Archive for March 1973

The Devil in Miss Jones

March 28, 1973

One of three famous, ground-breaking porn movies of the early ’70s (Deep Throat, also directed by Gerard Damiano, and Behind the Green Door are the others), and easily the best. Georgina Spelvin (née Michelle Graham), as the busy heroine Justine Jones, is one of the most avid porn actresses you’ll ever see; she’s very convincing as a woman carried away by her new-found sexual hunger. The fact that she isn’t the usual blonde, bored, Nautilized, Lolita-type bimbo (she’s an average-looking woman who looks to be pushing forty) only makes her escapades that much more exciting — she’s a true woman-next-door. (And she can act.)

The plot has the depressed virgin Justine slashing her wrists in her tub, then awakening in some office-style limbo where a middle-management type (John Clemens) tells her she has to go to Hell. Justine argues that she’s done nothing to deserve it — not even anything fun, like sex. They reach a compromise: She’ll be allowed to act out as many sexual fantasies as she can before her time runs out and she’s sent to Hell. She loses her virginity to “teacher” Harry Reems and is soon dropping her inhibitions right and left, in a variety of clinches. To me, the most striking bit is when the brave Spelvin fellates a snake (!).

A couple of the sex scenes are too drawn-out, but Damiano (who also edited) is a stylish director who probably set the mood for all upscale porn. The movie’s weakness is that it’s too serious, with grave piano music by Alden Shuman and bleak, Bergmanesque touches trying to legitimize what could have been a lively metaphysical porn comedy. Still, it ranks alongside Cafe Flesh as a porno that tries to be more and succeeds. Followed by many “sequels.” Look for Damiano (billed as “Albert Gork”) as the nutcase in Hell.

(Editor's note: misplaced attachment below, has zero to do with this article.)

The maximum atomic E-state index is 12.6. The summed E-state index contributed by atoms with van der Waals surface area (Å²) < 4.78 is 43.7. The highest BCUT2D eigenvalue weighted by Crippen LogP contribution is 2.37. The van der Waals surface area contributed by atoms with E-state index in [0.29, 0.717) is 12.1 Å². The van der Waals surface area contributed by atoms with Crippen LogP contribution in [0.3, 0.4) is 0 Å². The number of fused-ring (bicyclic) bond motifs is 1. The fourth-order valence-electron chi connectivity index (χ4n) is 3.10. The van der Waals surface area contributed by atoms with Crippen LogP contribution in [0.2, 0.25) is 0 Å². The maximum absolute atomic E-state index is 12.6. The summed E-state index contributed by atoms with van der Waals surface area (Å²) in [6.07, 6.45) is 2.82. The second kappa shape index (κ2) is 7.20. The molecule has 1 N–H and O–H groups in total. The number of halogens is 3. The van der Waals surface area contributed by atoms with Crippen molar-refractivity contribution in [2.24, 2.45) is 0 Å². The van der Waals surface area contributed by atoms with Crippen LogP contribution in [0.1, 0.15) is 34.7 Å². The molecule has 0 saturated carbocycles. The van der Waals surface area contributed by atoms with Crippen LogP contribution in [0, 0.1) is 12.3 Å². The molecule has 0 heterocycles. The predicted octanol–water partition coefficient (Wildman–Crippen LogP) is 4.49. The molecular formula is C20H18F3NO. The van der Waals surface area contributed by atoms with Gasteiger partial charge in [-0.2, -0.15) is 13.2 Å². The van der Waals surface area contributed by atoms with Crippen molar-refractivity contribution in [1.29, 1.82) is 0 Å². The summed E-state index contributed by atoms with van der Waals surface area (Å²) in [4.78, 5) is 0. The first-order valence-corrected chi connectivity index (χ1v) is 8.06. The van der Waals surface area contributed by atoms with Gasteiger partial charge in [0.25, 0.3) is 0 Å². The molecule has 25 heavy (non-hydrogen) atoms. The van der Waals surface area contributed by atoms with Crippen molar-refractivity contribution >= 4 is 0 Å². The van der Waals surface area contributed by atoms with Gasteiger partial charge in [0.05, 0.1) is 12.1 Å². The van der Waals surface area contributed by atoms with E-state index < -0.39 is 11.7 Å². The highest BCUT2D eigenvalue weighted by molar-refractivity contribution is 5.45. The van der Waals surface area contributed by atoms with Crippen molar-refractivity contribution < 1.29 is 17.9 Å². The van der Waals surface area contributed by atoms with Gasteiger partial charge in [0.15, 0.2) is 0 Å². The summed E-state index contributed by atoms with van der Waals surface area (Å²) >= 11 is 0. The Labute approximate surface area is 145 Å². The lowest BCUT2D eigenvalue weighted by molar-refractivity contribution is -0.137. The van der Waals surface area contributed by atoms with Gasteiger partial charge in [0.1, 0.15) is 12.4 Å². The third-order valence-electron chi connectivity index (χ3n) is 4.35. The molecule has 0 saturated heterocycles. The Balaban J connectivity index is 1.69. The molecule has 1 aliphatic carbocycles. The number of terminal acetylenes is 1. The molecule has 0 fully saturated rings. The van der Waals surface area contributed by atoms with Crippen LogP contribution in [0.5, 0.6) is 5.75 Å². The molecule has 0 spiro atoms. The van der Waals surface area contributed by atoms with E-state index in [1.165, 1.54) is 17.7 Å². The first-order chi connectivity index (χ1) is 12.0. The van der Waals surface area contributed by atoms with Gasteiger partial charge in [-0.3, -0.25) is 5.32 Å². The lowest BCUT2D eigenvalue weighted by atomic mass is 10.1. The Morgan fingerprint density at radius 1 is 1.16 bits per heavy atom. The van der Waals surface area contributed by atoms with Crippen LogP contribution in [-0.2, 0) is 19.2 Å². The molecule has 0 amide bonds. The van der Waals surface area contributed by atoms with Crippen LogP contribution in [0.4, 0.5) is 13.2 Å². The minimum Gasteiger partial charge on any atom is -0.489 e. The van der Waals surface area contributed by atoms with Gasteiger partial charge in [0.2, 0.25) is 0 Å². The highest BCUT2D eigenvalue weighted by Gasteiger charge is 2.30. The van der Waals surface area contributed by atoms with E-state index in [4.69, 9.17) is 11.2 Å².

The Crazies (1973)

March 16, 1973

This little-seen chiller from Pittsburgh’s titan of terror George Romero has to do with a virus — developed by the military, who else? — that infects a small town and turns people into dazed, unpredictable killers. Zombies, if you will.

Have fun counting all the parallels to Romero’s Dead films. It begins with a brother trying to scare his sister¹. The military takes over, generally fucks things up, and pays little attention to the scientists². A small group of survivors are on the run³. One of them, a soldier, is infected³. A taboo-breaking scene involves a daughter and her parent¹. There are 5,000 scenes of authority figures shrieking at each other². The captured “crazies” are isolated in tight quarters²,³. There’s a black hero¹,²,³. The ending is utterly pessimistic¹,²,³. The bearded guy who plays the head scientist was also the loudmouth TV commentator in Dawn of the Dead; the sicko father who forces himself on his (very willing) daughter is Richard Liberty, the mad doctor in Day of the Dead. The movie could be called The Portable George Romero.

Edited at a sprint, the movie is often shocking, occasionally gory, and never boring. The end-credits theme song is “Heaven Help Us,” composed by Carole Bayer Sager and Melissa Manchester, of all people. By the way, 28 Days Later pretty much ripped this off.

¹Night of the Living Dead. ²Day of the Dead. ³Dawn of the Dead.

Don’t Look in the Basement

March 2, 1973

The pits. It may be the most famous of all the horror films whose titles begin with Don’t (a sub-subgenre that may have inspired Edgar Wright’s Don’t trailer in Grindhouse), but it’s also very likely the worst. It’s a grade-Z horror flick about a secluded asylum taken over by one of its inmates (Anne MacAdams, who helped with the direction under her real name Annabelle Weenick), who disguises herself as a doctor after the previous head doctor is apparently axed to death. A nurse comes to work at the asylum and eventually escapes after the other patients have killed MacAdams/Weenick.

An absolute snooze from start to finish, Don’t Look in the Basement (the title is better than anything in the film) offers some unintentionally hilarious moments. An old woman (whose tongue is later torn out) leers at the camera, warns the nurse to “get out,” and recites two different misquotes of the haunting old poem Up the airy mountain/Down the rushing glen/We dare not go a-hunting/For fear of little men. A big, black lobotomy patient walks around eating popsicles and playing with a toy boat. A weirdo who thinks he’s a judge takes an axe to a doctor while the doctor is in mid-sentence (a failed seat-jumper similarly botched in Friday the 13th: A New Beginning). A telephone repairman is set upon by a nymphomaniac in a closet. This was all shot in twelve days in Texas on an under-$100,000 budget, and looks it. Anyone wanna bet Tarantino can quote from it extensively?